I gasped, for I had almost forgotten entirely of this ball, and the chance of even meeting a prince. The courier held the invitation out to me to take, and my heart skipped a beat as I did so. "Thank you," I said in disbelief, "thank you so much! I can't wait!"
The edge of his mouth twitched as if he intended to smile, but instead the courier nodded curtly, mounted his carriage, and took off in a blink of an eye. I was left standing there with the invitation in my hands, speechless with excitement.
A few blissful moments passed before I realized what a challenge this would prove to be; I stuffed the invitation into my apron and out of sight, and rushed inside the house to find Old Mia. Maintaining my usual composure as to not alert the others, I calmly walked into the kitchen where Old Mia was laboring over flattening some dough with a rolling pin, and tugged discreetly at her skirts. She turned to address me, her wizened face taut with exhaustion.
I gave her a meaningful look, and indicated with a flash of my eyes to what was hidden beneath my apron. She glanced down, and then back up at me with curiosity. I turned my head to survey the kitchen; we appeared be alone, so I inched the invitation out from the folds and watched as she took it in her hands, a grin spreading across her face. She looked up at me with pride after she read the fancy print, and took me into her arms for a celebratory embrace.
"This is it," she whispered in my ear, "this is your ticket to freedom."
Her words caused my stomach and throat to tighten, as the feeling of being loved and cared for scratched at my heart in ways that had eluded me for years and years. I squeezed her tightly, "Wherever I go, you go too! I will never leave you here."
"We need to find your mother's dress. I think I know where Lorna keeps it." She said under her breath.
I shook my head, "That's far too dangerous. I can't afford being caught with that thing, as much as I'd love to see it again."
Old Mia took my hands and grasped them tightly as she said, "You leave that to me."
I carried on with my chores that day in the usual manner. At the marketplace, I managed to attain four gold coins with the vegetables I sold, and secretly spent half of one on a simple pair of slippers I was hoping to wear with my dress to the ball. Upon returning home, I stashed away the slippers beneath my bed and turned in the rest of the money to Lorna, who was waiting as usual in her tea room.
"Well?" she asked expectantly, an open book on her lap and her little dog companion at her feet, glaring at me in distrust.
"Three and a half gold coins today, madam," I replied, dropping the little pouch into her waiting hand. She emptied it onto the table beside her and counted them silently. Then she turned to me, "The girls and I expect you to join us for dinner tonight. Wear something presentable, that isn't rags. Have Old Mia take on your chores while you are with us."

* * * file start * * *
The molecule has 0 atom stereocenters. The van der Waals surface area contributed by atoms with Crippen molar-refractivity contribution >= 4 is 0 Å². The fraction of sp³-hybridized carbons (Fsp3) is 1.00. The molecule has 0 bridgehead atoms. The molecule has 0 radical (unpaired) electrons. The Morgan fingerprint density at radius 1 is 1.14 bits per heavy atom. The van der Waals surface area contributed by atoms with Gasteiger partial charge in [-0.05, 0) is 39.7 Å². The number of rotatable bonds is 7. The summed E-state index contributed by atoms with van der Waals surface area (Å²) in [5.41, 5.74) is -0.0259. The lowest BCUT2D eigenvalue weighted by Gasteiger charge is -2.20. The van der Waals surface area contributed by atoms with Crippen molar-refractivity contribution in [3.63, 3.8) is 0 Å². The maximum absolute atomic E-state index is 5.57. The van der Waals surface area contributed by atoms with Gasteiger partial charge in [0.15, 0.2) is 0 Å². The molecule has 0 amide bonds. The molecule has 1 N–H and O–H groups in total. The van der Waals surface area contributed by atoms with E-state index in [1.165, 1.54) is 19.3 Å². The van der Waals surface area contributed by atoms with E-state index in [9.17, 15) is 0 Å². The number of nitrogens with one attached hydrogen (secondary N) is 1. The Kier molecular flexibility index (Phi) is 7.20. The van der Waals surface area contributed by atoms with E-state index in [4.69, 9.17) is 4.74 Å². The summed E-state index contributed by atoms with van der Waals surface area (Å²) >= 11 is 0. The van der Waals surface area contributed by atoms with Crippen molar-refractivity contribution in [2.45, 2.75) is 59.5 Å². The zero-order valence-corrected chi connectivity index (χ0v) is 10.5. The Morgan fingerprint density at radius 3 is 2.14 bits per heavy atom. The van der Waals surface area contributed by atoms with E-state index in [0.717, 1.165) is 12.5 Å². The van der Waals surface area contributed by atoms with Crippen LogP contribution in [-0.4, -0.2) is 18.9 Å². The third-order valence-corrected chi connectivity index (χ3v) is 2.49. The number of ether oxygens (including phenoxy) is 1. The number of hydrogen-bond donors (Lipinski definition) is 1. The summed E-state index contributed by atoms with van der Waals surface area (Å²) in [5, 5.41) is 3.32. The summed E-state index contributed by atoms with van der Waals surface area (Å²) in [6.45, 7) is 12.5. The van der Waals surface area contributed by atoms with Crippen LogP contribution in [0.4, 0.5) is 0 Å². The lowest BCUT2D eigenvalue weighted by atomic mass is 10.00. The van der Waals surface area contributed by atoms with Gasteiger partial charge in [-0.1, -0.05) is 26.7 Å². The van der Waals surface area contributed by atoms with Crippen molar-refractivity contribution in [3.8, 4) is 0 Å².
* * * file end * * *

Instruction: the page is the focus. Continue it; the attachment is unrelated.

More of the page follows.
I nodded reluctantly and made my exit, wondering what could possibly require my presence. I told one of the servants to distribute my tasks among the others by Lorna's orders, and headed upstairs to wash.
My room was at the top of the house—a fairly large house with at least ten bedrooms, a large dining room, a library, a study, a drawing room, an extensive kitchen, and even a sizable cellar. A creaking staircase led up to my dusty little loft that overlooked the kingdom—I could even see the royal castle in the distance, and the way they lit it up at night always enchanted me. As I entered, I beheld my mother's dress laying on my bed for the first time in ten years. Shutting and bolting the door behind me, I rushed over to it and seized it up into my arms, hoping to take in my mother's familiar scent of lavender and jasmine. The scent had long worn away, but the dress was just as beautiful as I had remembered; a fabric made of lace and satin strung together with little, sparkling jewels and designed to hang of my shoulders in the fashion of true royalty. Without hesitation I ripped off my clothes and slipped into the dress carefully, envisioning how I looked in the finery. I kept a mirror the size of my palm in the drawer of my nightstand, and so I took it off, polished it with my blanket, and gazed into my reflection.
As imagined, the dress fit me perfectly. My mother was wise to fashion it after herself, because I had grown exactly into her young figure. It was an off white color with touches of blue at the trim, and the little jewels twinkled so prettily on it that even without my hair being brushed or done up, I looked more radiant than I ever had before. I admired my reflection for a few fleeting moments before the sound of my step mother's voice from the bottom of the stairs met my ears, bringing me crashing down from my perch in the clouds.
"Mary! There is a mess in the dining hall; go take care of it!" she bellowed.
I slipped out of the dress at the speed of light and stashed it under my bed with the slippers. I rushed downstairs to the dining hall to find a dozen eggs broken in their shells, scattered about the floor. With a deep sigh, I gathered my cleaning supplies and set to work, my mind lingering with my secret upstairs.